Leadership Spotlight 

Idle Hands 

“The sluggard’s craving will be the death of him because his hands refuse to work.”

Proverbs 12:24

It may come as no surprise that you simply cannot lead some employees. Despite all of your best attempts and good intentions, certain people lack motivation and resist leadership. In fact, sadly enough, these individuals often consist of those with the most talent and potential, yet they either are knowingly (state of denial) or unknowingly (state of ignorance) lazy. Not a derogatory term, laziness validly describes the reluctance or unwillingness to work, and leaders should call it out for what it is.

A man sitting in a chair in his work cubicle with his head in his hand. © Thinkstock.com.

Of course, laziness counteracts human potential and usually results in substandard performance. Lazy individuals tend to do just enough to get by. Idol gossip and folly usually accompany laziness because they help camouflage these persons’ actual behavior. For example, people commonly will use others’ shortcomings to justify their own laziness; and, in time, even a false belief can become an acceptable truth to the one who embraces it. How often do we hear someone blaming their productivity woes on the greater organization, a supervisor, or another individual in the workplace? In essence, this provides lazy persons the perfect cover for holding back their own performance.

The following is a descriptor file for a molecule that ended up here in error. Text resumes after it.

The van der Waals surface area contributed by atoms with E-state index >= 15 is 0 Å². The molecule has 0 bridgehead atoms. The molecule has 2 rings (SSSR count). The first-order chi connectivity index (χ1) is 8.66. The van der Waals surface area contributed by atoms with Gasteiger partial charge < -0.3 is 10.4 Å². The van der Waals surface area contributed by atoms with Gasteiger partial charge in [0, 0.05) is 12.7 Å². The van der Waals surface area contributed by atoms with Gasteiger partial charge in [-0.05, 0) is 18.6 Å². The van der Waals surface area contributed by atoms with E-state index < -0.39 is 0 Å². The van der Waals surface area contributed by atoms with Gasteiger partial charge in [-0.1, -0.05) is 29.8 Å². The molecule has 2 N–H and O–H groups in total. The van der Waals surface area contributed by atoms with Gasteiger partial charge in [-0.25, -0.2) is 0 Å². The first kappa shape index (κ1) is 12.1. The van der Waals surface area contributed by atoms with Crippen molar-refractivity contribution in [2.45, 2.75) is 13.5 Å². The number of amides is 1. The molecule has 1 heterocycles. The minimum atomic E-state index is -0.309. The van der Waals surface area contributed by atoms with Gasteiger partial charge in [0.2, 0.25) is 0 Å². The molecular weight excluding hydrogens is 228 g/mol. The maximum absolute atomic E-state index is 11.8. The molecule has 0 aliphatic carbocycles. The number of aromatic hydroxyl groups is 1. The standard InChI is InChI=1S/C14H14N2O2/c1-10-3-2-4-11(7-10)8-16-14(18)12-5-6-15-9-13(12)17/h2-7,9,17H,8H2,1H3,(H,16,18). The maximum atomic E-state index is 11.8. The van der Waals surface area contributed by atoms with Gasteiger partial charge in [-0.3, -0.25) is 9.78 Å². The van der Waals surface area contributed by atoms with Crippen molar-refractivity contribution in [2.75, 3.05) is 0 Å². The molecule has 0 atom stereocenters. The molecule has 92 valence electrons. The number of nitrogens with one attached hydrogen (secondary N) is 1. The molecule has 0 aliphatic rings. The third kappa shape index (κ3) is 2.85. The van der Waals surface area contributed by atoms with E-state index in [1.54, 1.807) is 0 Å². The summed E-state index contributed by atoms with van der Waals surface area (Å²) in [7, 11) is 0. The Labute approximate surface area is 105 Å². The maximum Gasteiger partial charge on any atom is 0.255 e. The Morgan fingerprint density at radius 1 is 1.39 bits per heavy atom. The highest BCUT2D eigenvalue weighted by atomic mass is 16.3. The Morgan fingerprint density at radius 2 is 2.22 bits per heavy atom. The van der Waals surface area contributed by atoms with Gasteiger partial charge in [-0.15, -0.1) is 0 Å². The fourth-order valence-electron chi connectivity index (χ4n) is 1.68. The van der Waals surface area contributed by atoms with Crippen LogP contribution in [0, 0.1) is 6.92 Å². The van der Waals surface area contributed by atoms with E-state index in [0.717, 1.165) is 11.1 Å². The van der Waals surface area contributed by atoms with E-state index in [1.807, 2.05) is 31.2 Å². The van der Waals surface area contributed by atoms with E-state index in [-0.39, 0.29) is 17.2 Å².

Laziness is a plague because it places an inordinate burden on leadership and team morale, and it must be addressed. No easy fix exists, and rooting out such behavior requires immense patience. And, in some cases, laziness simply may represent a person’s nature. But, if you can get to the cause and apply sound logic, you may identify a viable solution to reenergize the employee. Joint goal setting can serve as a powerful incentive to counter the effects of laziness and revive interest. Remember, all goals should be tied to performance measures. Finally, if all else fails, you may have to encourage the employee to explore other opportunities. More than likely, the individual needs a change and knows it but requires honest encouragement. Be supportive and provide guidance in accordance with the situation. The key is to communicate and interact regularly with such employees—and not ignore them, but refresh them!

Christopher C. Lenhard, a member of the Office of Learning Oversight at the FBI Academy, prepared this Leadership Spotlight.